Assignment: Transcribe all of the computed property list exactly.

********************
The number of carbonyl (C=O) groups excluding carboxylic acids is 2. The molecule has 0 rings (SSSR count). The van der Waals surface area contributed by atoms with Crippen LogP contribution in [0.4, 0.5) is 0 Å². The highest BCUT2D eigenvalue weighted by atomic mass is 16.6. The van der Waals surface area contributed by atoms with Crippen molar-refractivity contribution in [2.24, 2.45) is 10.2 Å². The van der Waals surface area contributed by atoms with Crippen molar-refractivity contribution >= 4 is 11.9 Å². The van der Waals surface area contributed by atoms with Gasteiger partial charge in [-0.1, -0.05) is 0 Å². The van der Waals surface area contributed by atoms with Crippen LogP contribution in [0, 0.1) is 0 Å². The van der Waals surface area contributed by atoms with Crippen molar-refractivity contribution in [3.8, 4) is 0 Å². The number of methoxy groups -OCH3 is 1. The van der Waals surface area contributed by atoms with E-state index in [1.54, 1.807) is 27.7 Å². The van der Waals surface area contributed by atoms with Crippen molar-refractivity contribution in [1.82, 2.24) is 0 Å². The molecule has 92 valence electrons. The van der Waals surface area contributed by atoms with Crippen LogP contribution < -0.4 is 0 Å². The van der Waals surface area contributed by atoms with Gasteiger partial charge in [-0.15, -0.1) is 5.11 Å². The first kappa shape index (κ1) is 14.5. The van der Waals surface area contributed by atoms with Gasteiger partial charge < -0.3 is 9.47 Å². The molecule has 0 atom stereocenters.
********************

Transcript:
The number of carbonyl (C=O) groups excluding carboxylic acids is 2. The molecule has 0 rings (SSSR count). The van der Waals surface area contributed by atoms with Crippen LogP contribution in [0.4, 0.5) is 0 Å². The highest BCUT2D eigenvalue weighted by atomic mass is 16.6. The van der Waals surface area contributed by atoms with Crippen molar-refractivity contribution in [2.24, 2.45) is 10.2 Å². The van der Waals surface area contributed by atoms with Crippen molar-refractivity contribution >= 4 is 11.9 Å². The van der Waals surface area contributed by atoms with Gasteiger partial charge in [-0.1, -0.05) is 0 Å². The van der Waals surface area contributed by atoms with Crippen LogP contribution in [0, 0.1) is 0 Å². The van der Waals surface area contributed by atoms with Crippen molar-refractivity contribution in [3.8, 4) is 0 Å². The number of methoxy groups -OCH3 is 1. The van der Waals surface area contributed by atoms with E-state index in [1.54, 1.807) is 27.7 Å². The van der Waals surface area contributed by atoms with Crippen molar-refractivity contribution in [1.82, 2.24) is 0 Å². The molecule has 92 valence electrons. The van der Waals surface area contributed by atoms with Crippen LogP contribution < -0.4 is 0 Å². The van der Waals surface area contributed by atoms with Gasteiger partial charge in [-0.15, -0.1) is 5.11 Å². The first kappa shape index (κ1) is 14.5. The van der Waals surface area contributed by atoms with Gasteiger partial charge < -0.3 is 9.47 Å². The molecule has 0 atom stereocenters.